Like Zhirinovsky, Tishkov Wants a Mono-Ethnic, Mono-Linguistic Russia

Tagirov Says

Valeri_Tishkov

Valery Tishkov

LDPR leader Vladimir Zhirinovsky and Academician Valery Tishkov are people of very different caliber and scholarly attainment, Indus Tagirov says; but they share a common commitment to a future Russia that will be mono-ethnic and mono-linguistic rather than a country displaying ethnic and linguistic diversity.

If Zhirinovsky and his bombast can be dismissed for the hyperbolic phenomena that they are, the Tatar academician says, Tishkov must be approached in a more serious way – and his arguments answered if the non-Russian peoples and languages of the country are to have a good future.

In a lengthy essay for Kazan’s Business-Gazeta, Tagirov does just that in responding to Tishkov’s reaction to the suicide of Udmurt scholar Albert Razin. (On Tishkov’s article itself, see
Tishkov Continues His Campaign Against Non-Russian Languages and Nations who Speak Them
and
Tishkov Must be Held Legally Accountable for Advocating Linguistic Discrimination, Tatar Activist Says

Unlike Zhirinovsky, Tishkov is “an intelligent man;” but like the LDPR leader, he is a supporter of “a mono-national” future for the Russian state. He could not fail to regret Razin’s suicide, but at the same time, he could not acknowledge that the situation in Russia that he has helped create justify such an extreme action.

Tagirov notes that he worked with Tishkov in the early 1990s on the preparation of the treaty between Russia and Tatarstan. As an old acquaintance, the Tatar historian continues, he knows the Moscow academician to be “a talented scholar and a welcome conversational partner.”

But, the Tatar academician continues, “we are opponents on the national question, although at the same time we are agreed on the issue of preserving Russia as an integral state – while imagining what that integral nature should be differently.”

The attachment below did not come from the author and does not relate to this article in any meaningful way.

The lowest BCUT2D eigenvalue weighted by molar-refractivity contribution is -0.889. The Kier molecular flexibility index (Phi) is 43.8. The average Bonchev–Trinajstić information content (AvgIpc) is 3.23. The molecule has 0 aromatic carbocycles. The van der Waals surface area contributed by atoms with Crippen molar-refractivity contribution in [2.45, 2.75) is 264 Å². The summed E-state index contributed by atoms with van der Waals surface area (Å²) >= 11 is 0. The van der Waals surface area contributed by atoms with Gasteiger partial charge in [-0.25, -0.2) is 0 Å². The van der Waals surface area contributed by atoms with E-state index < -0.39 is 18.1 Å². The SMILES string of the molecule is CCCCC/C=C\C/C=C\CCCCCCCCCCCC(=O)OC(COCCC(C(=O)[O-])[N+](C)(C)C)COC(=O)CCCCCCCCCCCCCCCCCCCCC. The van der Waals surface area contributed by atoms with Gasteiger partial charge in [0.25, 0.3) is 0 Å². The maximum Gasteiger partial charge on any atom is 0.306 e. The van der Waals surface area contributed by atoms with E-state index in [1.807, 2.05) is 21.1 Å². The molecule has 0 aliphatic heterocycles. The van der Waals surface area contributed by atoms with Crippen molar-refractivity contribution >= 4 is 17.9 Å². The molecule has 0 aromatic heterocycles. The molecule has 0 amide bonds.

Tishkov sees Russia as a state which will not have non-Russian languages while Tagirov sees it as one which will “create favorable conditions for their preservation. He considers that a people does not die with the loss of language while I like Razin and many others am certain that the loss of language is the last step of the nation before its departure from this life.”

The Moscow academician “does not conceive the loss of language as a tragedy” and in support of his view gives the example of emigres as a case where this is “a natural process.” But that is a false argument, Tagirov says. “Emigres are not a nation but only certain individuals who are forced to move.”

People who live in their own historical homeland, he continues, view “the departure from life of their language as an irretrievable loss.”

Tishkov also points to language changes in the Americas but ignores differences in time and place to argue that what has happened in those places in the past can and should take place in Russia now and in the future.

Razin understood these differences. He understood that “if to the defense of their languages their speakers do not rise up, they are condemned.” It is “possible” that by his actions “the Udmurts now will have greater chances for self-preservation” – and also possible that his example will affect others as well.

In supporting his position about languages, Tishkov also gives the examples of Armenians, Jews, Ukrainians and Germans who live in Russia, maintain their identity but do not speak their national languages. But these are “not the peoples themselves but their representatives. Their peoples in their own countries preserve their own languages.”

That is a very different situation than most of the non-Russian peoples inside the borders of the Russian Federation who do not have a nation state abroad they can look to, Tagirov suggests.

The Tatar scholar notes that Tishkov says he “highly rates” the European Charter of Regional and Minority Languages; but Tagirov asks why if that is so did Tishkov not press for Russia to ratify and implement it when he was Russian minister for nationality affairs. He could have but didn’t.

Even Finland, which has few national and linguistic minorities, has signed and ratified it; and “the Finns have never unlike some of your colleagues have never lived according to the principle, ‘Finland for the Finns.’” There are two state languages, Finnish and Swedish; and minorities living there, including Tatars, have their languages supported.